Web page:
Padon said it's not clear if the two companies were specifically targeted or if the infections were part of a broader, more opportunistic campaign. The presence of ransomware and other easy-to-detect malware seems to suggest the latter. Check Point also doesn't know where the infected phones were obtained. One of the affected parties was a "large telecommunications company" and the other was a "multinational technology company."
But malware and password stealing doesn't always need software. Sometimes it just needs a suspicious border guard:
Data provided by the Department of Homeland Security shows that searches of cellphones by border agents has exploded, growing fivefold in just one year, from fewer than 5,000 in 2015 to nearly 25,000 in 2016.
According to DHS officials, 2017 will be a blockbuster year. Five-thousand devices were searched in February alone, more than in all of 2015.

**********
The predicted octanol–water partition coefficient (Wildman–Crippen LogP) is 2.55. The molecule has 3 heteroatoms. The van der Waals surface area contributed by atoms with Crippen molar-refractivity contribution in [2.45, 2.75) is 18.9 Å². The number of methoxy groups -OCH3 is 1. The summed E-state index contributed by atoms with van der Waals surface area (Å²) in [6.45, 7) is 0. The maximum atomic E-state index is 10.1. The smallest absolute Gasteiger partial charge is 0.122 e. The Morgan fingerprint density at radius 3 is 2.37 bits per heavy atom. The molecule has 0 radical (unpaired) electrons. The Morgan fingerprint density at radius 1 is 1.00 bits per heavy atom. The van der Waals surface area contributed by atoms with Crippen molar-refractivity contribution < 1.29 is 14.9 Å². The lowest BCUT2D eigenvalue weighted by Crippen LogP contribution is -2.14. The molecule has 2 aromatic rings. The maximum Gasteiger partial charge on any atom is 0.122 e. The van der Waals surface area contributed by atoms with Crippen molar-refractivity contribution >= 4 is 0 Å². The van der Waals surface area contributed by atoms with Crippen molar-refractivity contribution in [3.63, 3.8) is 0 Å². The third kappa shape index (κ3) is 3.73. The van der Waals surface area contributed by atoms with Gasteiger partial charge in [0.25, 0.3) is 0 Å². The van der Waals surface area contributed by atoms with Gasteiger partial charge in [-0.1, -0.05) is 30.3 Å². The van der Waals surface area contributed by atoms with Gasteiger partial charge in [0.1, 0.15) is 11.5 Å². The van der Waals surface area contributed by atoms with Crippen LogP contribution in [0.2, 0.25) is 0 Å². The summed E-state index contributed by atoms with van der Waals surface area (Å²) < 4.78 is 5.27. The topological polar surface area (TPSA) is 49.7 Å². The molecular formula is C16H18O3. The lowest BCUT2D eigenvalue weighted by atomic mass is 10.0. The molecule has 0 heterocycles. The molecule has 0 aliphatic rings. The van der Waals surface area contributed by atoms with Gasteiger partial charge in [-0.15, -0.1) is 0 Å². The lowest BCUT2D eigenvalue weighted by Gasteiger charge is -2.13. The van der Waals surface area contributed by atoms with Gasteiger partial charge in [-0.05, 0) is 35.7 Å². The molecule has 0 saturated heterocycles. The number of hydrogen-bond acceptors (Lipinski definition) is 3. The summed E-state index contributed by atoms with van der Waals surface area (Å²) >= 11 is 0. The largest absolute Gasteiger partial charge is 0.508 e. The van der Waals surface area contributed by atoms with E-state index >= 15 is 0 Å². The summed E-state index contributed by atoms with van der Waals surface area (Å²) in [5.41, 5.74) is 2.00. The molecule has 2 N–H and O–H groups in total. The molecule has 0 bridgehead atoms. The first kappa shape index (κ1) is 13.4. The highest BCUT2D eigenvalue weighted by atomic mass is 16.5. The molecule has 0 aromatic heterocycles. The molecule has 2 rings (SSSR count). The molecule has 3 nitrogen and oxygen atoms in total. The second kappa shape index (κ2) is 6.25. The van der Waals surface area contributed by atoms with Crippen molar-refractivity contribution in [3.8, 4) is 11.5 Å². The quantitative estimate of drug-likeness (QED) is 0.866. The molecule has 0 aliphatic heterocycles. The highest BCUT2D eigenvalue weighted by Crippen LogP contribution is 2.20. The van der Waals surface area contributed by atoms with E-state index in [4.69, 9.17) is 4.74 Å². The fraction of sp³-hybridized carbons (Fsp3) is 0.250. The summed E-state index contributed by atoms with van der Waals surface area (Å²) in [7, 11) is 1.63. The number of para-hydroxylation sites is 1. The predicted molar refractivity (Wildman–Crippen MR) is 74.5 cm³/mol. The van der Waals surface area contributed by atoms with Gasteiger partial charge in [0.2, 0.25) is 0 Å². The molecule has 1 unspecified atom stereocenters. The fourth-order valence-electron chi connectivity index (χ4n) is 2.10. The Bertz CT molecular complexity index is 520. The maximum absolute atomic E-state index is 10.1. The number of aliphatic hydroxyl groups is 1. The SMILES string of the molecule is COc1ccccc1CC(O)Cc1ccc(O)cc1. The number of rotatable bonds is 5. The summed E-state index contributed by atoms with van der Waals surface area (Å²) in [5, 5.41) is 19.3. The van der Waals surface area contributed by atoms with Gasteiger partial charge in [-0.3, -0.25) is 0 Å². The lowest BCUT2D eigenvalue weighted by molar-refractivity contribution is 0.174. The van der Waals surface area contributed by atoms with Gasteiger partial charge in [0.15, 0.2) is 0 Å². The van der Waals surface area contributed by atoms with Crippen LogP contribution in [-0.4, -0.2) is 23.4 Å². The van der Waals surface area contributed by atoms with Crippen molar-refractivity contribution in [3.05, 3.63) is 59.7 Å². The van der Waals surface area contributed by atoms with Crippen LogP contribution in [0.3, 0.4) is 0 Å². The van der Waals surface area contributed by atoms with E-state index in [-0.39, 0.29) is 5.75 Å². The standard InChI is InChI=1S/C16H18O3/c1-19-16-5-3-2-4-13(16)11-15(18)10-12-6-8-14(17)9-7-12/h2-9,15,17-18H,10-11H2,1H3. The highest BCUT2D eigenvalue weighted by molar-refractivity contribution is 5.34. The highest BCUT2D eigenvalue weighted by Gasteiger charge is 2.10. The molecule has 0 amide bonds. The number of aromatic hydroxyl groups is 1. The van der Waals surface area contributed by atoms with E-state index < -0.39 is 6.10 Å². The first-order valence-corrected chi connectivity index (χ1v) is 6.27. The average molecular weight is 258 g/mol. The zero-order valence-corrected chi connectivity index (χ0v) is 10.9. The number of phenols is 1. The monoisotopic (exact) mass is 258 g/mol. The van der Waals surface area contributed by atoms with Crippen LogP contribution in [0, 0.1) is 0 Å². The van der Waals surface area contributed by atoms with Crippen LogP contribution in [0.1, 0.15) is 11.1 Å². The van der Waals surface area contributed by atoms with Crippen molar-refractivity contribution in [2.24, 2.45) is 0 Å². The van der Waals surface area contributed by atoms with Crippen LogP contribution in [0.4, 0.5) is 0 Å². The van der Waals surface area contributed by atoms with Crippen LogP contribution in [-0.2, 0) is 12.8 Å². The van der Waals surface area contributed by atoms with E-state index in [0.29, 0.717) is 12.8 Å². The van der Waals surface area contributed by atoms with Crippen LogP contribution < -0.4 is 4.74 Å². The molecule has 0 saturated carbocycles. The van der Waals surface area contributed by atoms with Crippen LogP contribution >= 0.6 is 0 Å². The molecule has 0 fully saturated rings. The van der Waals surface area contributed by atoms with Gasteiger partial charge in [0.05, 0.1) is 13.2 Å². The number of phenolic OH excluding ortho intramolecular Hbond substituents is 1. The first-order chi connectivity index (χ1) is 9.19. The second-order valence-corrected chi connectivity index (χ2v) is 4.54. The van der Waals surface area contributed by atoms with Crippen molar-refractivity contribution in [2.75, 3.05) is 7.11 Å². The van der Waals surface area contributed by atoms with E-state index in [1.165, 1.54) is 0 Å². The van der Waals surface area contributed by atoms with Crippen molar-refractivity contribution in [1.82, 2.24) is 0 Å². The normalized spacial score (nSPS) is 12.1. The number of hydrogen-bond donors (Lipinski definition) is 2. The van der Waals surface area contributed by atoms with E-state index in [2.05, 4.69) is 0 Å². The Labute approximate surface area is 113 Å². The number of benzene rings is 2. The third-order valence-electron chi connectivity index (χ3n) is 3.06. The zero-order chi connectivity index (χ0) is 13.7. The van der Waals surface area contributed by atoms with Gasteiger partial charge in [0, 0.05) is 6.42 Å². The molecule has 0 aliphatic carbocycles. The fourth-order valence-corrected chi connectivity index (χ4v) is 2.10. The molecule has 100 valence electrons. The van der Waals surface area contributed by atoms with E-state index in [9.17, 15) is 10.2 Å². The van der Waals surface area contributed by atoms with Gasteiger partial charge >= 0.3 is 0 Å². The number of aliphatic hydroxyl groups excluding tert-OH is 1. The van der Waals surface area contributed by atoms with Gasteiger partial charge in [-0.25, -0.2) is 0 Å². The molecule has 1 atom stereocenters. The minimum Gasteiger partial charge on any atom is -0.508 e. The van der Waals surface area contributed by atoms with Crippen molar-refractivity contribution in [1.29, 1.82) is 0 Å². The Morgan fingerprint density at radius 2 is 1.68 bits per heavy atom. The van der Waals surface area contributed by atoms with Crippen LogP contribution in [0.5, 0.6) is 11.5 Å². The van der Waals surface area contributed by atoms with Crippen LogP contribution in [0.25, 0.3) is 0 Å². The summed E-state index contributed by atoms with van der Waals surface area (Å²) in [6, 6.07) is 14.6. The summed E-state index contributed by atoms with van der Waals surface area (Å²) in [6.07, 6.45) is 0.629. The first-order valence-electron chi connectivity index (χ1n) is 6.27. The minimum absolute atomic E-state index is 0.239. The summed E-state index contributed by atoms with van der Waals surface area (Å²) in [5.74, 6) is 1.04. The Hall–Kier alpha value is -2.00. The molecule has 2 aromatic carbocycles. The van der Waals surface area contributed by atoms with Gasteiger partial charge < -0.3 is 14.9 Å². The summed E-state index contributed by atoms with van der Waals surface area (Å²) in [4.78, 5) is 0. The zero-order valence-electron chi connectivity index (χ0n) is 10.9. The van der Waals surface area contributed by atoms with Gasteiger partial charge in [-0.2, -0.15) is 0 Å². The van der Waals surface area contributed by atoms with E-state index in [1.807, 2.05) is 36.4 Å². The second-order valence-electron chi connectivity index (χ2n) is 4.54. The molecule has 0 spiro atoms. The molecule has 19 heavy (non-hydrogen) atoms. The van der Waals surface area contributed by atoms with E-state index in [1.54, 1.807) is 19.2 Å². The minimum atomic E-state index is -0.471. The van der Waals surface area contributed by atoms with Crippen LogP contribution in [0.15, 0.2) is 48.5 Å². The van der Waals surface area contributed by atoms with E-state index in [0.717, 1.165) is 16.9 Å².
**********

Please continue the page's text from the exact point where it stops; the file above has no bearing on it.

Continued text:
The more aggressive tactics of the past two years, two senior intelligence officials told NBC News, were sparked by a string of domestic incidents in 2015 and 2016 in which the watch list system and the FBI failed to stop American citizens from conducting attacks. The searches also reflect new abilities to extract contact lists, travel patterns and other data from phones very quickly.
But the officials caution that rhetoric about a Muslim registry and ban during the presidential campaign also seems to have emboldened federal agents to act more forcefully.
"The shackles are off," said Hugh Handeyside, a staff attorney with the ACLU's National Security Project. "We see individual officers and perhaps supervisors as well pushing those limits, exceeding their authority and violating people's rights."
Expect a lot of litigation and very unhappy travelers. Plus some other Fourth Amendment issues that go unreported.
Happy cell phoning!